What Are The Effects Of Heart Attacks?

A heart attack is a scary life event. The survivors of heart attacks are likely to be relieved that they survived, but may wonder what are the effects of heart attacks. The heart attack does damage the heart, but how and what does this mean for the individual?

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When a person has a heart attack, the heart muscle has been robbed of its blood supply. The cells that did not have a consistent blood supply during the heart attack die. The amount of the damage to the heart depends on how much of the heart muscle did not have an adequate blood supply and for how long the blood was blocked from reaching the heart. The heart muscle forms scar tissue where the dead cells are located.

Scar tissue is not the same as the muscle tissue of the heart. The scar tissue can inhibit the functioning of the heart. The amount of scar tissue corresponds to how well the heart can function after a heart attack. If the scar tissue is minimal, the heart functioning is not likely to be as adversely affected as if the person has a large amount of scar tissue.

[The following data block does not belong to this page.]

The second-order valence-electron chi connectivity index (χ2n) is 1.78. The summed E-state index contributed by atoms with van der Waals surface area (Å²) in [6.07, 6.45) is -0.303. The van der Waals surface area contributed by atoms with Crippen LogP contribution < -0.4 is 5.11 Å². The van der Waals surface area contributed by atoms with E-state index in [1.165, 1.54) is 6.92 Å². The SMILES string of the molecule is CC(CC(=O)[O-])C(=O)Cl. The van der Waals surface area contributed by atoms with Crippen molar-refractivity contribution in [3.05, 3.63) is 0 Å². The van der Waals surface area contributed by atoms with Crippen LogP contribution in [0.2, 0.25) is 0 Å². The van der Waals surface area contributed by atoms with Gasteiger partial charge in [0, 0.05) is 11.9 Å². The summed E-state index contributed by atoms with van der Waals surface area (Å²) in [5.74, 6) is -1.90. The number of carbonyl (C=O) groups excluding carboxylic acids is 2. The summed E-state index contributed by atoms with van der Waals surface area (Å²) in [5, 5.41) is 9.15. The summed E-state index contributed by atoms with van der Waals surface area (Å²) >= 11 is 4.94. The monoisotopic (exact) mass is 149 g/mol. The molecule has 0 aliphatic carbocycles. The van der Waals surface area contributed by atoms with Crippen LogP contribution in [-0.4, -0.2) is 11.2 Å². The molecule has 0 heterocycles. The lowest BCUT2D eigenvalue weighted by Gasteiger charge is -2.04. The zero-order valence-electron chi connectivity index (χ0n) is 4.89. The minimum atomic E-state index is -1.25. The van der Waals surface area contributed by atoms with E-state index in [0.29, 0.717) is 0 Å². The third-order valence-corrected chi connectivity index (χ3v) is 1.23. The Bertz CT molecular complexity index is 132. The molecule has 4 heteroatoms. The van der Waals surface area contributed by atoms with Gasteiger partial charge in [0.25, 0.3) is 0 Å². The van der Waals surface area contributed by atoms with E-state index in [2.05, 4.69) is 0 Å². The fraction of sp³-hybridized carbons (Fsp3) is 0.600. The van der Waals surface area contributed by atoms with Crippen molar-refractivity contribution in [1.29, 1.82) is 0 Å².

The presence of scar tissue does not necessarily mean that the heart will not be able to keep functioning. The heart is a strong, resilient organ. The person may need to make lifestyle changes to reduce stress on the heart and prevent future blockages of the blood flow.

There are some very commonly recommended lifestyle changes and treatment to follow a heart attack. Heart attack survivors are encouraged to become generally more fit. This includes eating a healthy diet and exercising regularly. Heart attack survivors should consult their doctors before starting an exercise routine. Often, walking is a suggested exercise activity.

The doctor will provide instructions and often prescriptions for the treatment of coronary artery disease or other conditions related to the heart attack. The heart attack survivor should avoid tobacco and alcohol.

Stress is often stated as a risk factor to heart attacks. The effects of stress on the heart and overall health are not well understood. However, elevated stress levels do seem to increase a person’s risk of heart disease as well as other diseases. Using healthy coping skills to deal with stress such as hobbies, exercise, and talking to supportive people can help people to be able to cope with stress and reduce the negative effects of stress.

****** Recommended: Are you preparing for or recovering from heart valve surgery? Read Patient’s Guide To Heart Valve Surgery

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